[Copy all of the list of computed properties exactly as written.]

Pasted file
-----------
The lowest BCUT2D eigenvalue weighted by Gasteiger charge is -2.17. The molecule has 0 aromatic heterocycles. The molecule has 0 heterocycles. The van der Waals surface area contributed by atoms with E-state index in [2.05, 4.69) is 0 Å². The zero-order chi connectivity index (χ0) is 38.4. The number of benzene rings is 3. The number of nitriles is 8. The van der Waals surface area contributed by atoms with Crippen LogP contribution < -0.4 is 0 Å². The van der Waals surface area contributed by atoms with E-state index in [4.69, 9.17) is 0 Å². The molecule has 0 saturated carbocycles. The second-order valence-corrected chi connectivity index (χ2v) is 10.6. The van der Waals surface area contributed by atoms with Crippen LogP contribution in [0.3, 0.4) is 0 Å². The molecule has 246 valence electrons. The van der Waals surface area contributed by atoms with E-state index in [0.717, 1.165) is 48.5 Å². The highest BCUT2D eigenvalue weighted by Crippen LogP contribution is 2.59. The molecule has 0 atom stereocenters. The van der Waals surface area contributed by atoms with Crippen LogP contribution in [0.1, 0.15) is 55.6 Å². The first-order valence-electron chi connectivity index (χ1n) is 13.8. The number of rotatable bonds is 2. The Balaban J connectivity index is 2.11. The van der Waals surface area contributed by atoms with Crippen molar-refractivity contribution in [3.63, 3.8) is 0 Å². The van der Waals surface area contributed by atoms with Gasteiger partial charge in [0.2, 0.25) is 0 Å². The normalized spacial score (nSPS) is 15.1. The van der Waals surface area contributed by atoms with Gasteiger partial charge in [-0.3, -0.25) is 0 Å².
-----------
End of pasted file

The lowest BCUT2D eigenvalue weighted by Gasteiger charge is -2.17. The molecule has 0 aromatic heterocycles. The molecule has 0 heterocycles. The van der Waals surface area contributed by atoms with E-state index in [2.05, 4.69) is 0 Å². The zero-order chi connectivity index (χ0) is 38.4. The number of benzene rings is 3. The number of nitriles is 8. The van der Waals surface area contributed by atoms with Crippen LogP contribution < -0.4 is 0 Å². The van der Waals surface area contributed by atoms with E-state index in [4.69, 9.17) is 0 Å². The molecule has 0 saturated carbocycles. The second-order valence-corrected chi connectivity index (χ2v) is 10.6. The van der Waals surface area contributed by atoms with Crippen LogP contribution in [0.3, 0.4) is 0 Å². The molecule has 246 valence electrons. The van der Waals surface area contributed by atoms with E-state index in [0.717, 1.165) is 48.5 Å². The highest BCUT2D eigenvalue weighted by Crippen LogP contribution is 2.59. The molecule has 0 atom stereocenters. The van der Waals surface area contributed by atoms with Crippen LogP contribution in [0.1, 0.15) is 55.6 Å². The first-order valence-electron chi connectivity index (χ1n) is 13.8. The number of rotatable bonds is 2. The Balaban J connectivity index is 2.11. The van der Waals surface area contributed by atoms with Crippen molar-refractivity contribution in [3.63, 3.8) is 0 Å². The van der Waals surface area contributed by atoms with Gasteiger partial charge in [0.2, 0.25) is 0 Å². The normalized spacial score (nSPS) is 15.1. The van der Waals surface area contributed by atoms with Gasteiger partial charge in [-0.3, -0.25) is 0 Å².